On the CPU front, Llano’s CPU core, codenamed “Stars”, is derived from current generation of K10.5 microarchitecture that stemmed all the way back to the K8 era. Given its rather ancient roots, we can expect that the CPU is not going to be able to compete against Sandy Bridge and should be comparable to current mainstream AMD Quad-core processors. AMD does need a big overhaul of their CPU architecture to stay competitive in this front, but that will have to wait until “Trinity”, the successor to Llano.
To improve the performance, AMD made a few minor tweaks to make Llano a more efficient CPU. Among the tweaks is DDR3-1866MHz memory support, a jump from 1333MHz found on the AM3 processors. Note, however, that the 1866MHz speed is only supported when there is 1 DIMM per channel installed. The memory controller will support laptop SODIMMs up to 32GB and desktop UDIMMs up to 64GB, and support 1.35V DDR3-1333 for laptops and 1.5V DDR3 up to 1866MHz for desktops.
Like the current generation of Athlon II X4 processors, Llano lacks L3 cache, but AMD increased the L2 cache to 1MB per core from the 512KB that is found on the Athlon II X4. The larger L2 cache and improved hardware prefetcher, reorder and load/store buffers, and hardware divider all help to improve Llano’s performance to a 6% performance enhancement according to AMD.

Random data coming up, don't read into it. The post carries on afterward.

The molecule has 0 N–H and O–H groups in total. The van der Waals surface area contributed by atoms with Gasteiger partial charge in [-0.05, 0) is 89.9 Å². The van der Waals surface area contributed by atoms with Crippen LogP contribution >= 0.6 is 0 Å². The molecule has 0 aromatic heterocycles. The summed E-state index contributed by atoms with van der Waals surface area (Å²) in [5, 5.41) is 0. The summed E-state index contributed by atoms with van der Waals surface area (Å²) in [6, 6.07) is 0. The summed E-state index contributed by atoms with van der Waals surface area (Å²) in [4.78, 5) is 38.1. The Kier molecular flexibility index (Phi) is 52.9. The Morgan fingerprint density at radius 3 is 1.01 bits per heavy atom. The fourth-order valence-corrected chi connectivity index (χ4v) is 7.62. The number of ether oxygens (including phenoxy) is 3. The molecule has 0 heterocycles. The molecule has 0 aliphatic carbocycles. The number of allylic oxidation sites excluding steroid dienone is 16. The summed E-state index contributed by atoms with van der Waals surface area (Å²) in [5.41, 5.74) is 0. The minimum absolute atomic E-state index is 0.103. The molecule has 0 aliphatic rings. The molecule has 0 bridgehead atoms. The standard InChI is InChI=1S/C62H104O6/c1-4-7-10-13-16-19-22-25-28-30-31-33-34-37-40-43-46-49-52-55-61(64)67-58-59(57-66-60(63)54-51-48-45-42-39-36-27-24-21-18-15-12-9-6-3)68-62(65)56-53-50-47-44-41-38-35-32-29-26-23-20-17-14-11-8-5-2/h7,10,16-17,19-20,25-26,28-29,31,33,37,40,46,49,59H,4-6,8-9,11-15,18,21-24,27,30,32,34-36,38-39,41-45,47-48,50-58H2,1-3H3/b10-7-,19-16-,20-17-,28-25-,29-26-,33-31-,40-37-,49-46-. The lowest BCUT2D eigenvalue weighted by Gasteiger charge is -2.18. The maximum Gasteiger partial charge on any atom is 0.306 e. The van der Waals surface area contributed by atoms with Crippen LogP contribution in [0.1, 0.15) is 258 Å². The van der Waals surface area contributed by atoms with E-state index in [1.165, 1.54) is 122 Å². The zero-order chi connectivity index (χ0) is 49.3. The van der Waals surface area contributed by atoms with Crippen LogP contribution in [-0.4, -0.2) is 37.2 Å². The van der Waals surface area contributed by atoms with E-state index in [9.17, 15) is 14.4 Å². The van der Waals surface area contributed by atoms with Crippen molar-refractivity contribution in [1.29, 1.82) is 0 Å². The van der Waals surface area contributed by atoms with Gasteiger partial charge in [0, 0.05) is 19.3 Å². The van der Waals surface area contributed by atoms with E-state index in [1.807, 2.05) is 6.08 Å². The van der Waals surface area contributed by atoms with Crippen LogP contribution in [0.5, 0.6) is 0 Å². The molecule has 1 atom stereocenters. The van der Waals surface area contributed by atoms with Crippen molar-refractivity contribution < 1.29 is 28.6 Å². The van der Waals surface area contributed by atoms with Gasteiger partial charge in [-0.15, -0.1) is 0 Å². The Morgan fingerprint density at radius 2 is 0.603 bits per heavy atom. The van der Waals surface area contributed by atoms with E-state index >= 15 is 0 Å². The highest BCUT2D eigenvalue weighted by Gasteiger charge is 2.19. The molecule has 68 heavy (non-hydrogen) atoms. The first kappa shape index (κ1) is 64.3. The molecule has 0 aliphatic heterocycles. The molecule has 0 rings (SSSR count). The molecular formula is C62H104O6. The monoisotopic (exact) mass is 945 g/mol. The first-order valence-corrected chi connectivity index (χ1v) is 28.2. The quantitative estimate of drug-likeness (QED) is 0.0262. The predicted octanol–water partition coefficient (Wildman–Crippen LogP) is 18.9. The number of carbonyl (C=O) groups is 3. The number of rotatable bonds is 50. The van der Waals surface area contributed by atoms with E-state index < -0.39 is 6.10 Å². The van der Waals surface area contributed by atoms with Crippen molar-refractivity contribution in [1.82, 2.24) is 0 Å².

The “Sumo” GPU Core
While Llano’s CPU has the codename “Stars”, the real star inside Llano is probably the integrated GPU, codenamed “Sumo”. The integrated GPU is not based on the new architecture found on the current generation of HD 6000 Radeon cards, but rather on the AMD Redwood core from the Radeon HD 5670. Fear not, though, as the difference between the HD 5000 series and HD 6000 series is very little. This is the first time that the integrated graphics is powerful enough to deliver performance capable of rivalling a budget discrete graphics card.